Soon, however, the landscape changed to an uphill battle. Evan not-so-surprisingly showcased a surge of energy and made it past the half-mile hurdle with more vitality than before.
"Woooooooh," he said. "That was freaking awesome."
Not hearing an immediate response, he turned his head. Coming up the hill was a pathetic version of my former self, drenched in sweat, breathing heavily and wobbling. "That. Was. Tough," I finally let out.
"That's just the beginning," he retorted. "You really need to get in shape."
My face was already beet red, turning more so with anger. "Get in shape? You're an athlete! You're on a completely different level."
I tossed him the water canteen and sped forward. We would make this into a race.
I held the lead for five minutes, depleting every source of energy I could muster and going back for more. Coming into view was a large expansion of water, undoubtedly the reservoir. The campsite was close by, and I was about to win the race. Then he zoomed past me. "Motherfucker!" I yelled.
By the time I made it to our destination, he had unpacked our bag and was starting to set up camp. Before long it was nightfall. As the fire flickered, he put his arm around me and I pushed away slightly. "Sore loser," he said.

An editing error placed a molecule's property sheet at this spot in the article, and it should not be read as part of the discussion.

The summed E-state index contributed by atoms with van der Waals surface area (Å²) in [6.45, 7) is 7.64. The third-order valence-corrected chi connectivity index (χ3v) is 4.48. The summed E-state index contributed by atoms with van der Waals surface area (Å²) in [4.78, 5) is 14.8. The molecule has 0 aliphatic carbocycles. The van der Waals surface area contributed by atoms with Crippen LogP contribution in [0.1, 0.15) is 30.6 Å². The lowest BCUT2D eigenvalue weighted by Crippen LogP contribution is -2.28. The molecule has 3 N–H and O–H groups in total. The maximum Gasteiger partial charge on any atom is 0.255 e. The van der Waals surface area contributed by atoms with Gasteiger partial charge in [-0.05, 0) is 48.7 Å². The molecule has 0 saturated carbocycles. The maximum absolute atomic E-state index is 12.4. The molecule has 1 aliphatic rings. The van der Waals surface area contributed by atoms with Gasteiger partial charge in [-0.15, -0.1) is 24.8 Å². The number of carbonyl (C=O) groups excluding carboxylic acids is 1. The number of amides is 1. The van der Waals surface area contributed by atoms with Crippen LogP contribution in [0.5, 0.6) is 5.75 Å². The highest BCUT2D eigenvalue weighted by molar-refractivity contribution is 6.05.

"Not that," I said. "Just don't like feeling like I'm incapable."
He looked down at the fire, up at the sky, and at the fire once more. "You could try losing a bit of weight," he offered.
"What?!" I exclaimed.
"Well, maybe if you lost some you'd be fitter. Just an idea."
"But I hardly weigh anything," I said. "Do you see my arms? They're sticks."
Not knowing when to give up, as the old adage goes, he continued. "But you can lose some from your thighs, maybe."
Starting to think this was a brilliantly evil joke, I laughed and said, "Oh, yeah. I guess ten or 15 wouldn't be a bad idea."
"It's hard to stay skinny," he responded sincerely.
Dumbfounded, perplexed at how he found 120 pounds at five feet and seven inches overweight, I changed the subject.